Though limited by low quality evidence, whole-body massage may prove to be one of the interventions among others which have been shown to improve infant length during the initial months of life [42]. For all other outcomes, the direction of effect favored whole-body massage for various outcomes specified above, but the evidence was ascertained as very low certainty either because of the paucity of data resulting in wide confidence intervals or high risk of bias in most studies. The effects of intervention can be explained by several plausible biological mechanisms described earlier related to its effect on various body systems. However, the pooled effect sizes for several outcomes in this review are quite large in magnitude and it is difficult to explain these completely based on the alluded mechanisms [3,4]. There is a need to further understand the biological mechanisms that may underlie some of these potential benefits. The other possible reason for such results may be related to the lack of methodological robustness in the included trials. Thirty of the 31 included studies were at high risk of bias, mainly owing to bias in randomization, measurement and missing outcome domains. To explore the effect of measurement bias, we dropped the studies which were at high risk of bias for measurement domain and performed sensitivity analyses with the remaining studies, which yielded similar results as their primary analyses (Figure S4 Panels A-C in the Online Supplementary Document). The evidence was also downgraded for unexplained heterogeneity. Though the population and interventions in the included trials were consistent, clinical heterogeneity might have been the result of differences in the settings, massage providers, duration of intervention, massage techniques, and outcome assessment. Therefore, while it appears that the intervention is probably beneficial, there is a need for larger, well-designed studies addressing the short- and longer-term outcomes.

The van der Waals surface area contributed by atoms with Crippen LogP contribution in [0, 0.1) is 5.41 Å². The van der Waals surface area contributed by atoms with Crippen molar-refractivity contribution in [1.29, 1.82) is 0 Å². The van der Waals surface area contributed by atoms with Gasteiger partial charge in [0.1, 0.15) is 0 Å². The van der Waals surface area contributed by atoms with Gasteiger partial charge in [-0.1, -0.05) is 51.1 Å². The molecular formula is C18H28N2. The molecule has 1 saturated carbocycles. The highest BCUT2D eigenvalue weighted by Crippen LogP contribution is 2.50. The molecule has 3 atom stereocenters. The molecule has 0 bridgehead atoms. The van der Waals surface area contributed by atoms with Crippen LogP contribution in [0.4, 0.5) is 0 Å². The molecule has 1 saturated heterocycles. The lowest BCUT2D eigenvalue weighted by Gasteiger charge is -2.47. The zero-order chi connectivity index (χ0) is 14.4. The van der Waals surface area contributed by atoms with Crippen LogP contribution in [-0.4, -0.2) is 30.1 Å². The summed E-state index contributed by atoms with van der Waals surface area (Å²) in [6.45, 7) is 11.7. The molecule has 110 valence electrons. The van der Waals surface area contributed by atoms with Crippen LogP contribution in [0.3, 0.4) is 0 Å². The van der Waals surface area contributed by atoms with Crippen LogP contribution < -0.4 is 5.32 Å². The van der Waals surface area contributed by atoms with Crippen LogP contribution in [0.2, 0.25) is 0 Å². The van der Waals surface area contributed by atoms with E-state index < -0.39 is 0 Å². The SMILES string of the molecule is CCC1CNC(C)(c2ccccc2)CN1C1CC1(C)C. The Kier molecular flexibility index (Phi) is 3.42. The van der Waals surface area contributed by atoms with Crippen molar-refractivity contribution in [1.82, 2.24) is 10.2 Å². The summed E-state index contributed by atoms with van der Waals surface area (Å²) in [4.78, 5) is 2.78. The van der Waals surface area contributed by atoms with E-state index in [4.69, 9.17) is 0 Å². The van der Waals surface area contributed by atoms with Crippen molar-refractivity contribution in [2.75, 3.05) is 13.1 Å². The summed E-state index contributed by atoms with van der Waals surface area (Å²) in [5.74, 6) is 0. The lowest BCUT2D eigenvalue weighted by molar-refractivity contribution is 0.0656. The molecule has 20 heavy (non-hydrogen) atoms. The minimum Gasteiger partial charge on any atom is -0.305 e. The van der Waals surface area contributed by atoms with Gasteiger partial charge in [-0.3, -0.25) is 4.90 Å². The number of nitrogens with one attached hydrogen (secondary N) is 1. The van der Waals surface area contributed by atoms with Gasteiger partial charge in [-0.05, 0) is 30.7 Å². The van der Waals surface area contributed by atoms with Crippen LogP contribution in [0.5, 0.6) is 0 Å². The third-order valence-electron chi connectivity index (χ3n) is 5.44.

The findings of our review are similar to the Cochrane review published by Bennett et al, evaluating the impact of massage on healthy infants less than six months of age [6]. Of its 34 included trials, 22 trials overlapped with our review. The rest 12 trials were excluded from our review, either due to initiation of intervention in the post-neonatal period or due to the different nature of the intervention (multi-modal). Similar to our review, the review suggested significant positive effects on growth and neurodevelopment, but evidence being very low certainty for any meaningful conclusions. Another review evaluated the effect of massage on neonatal jaundice [43]. Two of the six included trials recruited healthy term neonates and were included in our review also, but the rest four were excluded as they enrolled “jaundiced” neonates who received massage as an adjunct to phototherapy. The review concluded that massage was effective in the reduction of serum and transcutaneous bilirubin levels in neonates. The findings are similar to our review, though we ascertained the evidence to be very low certainty due to a very serious risk of bias and serious imprecision. Similar reviews have been done to evaluate the effect of massage on feed intolerance, growth, and neurodevelopment in preterm neonates [44,45].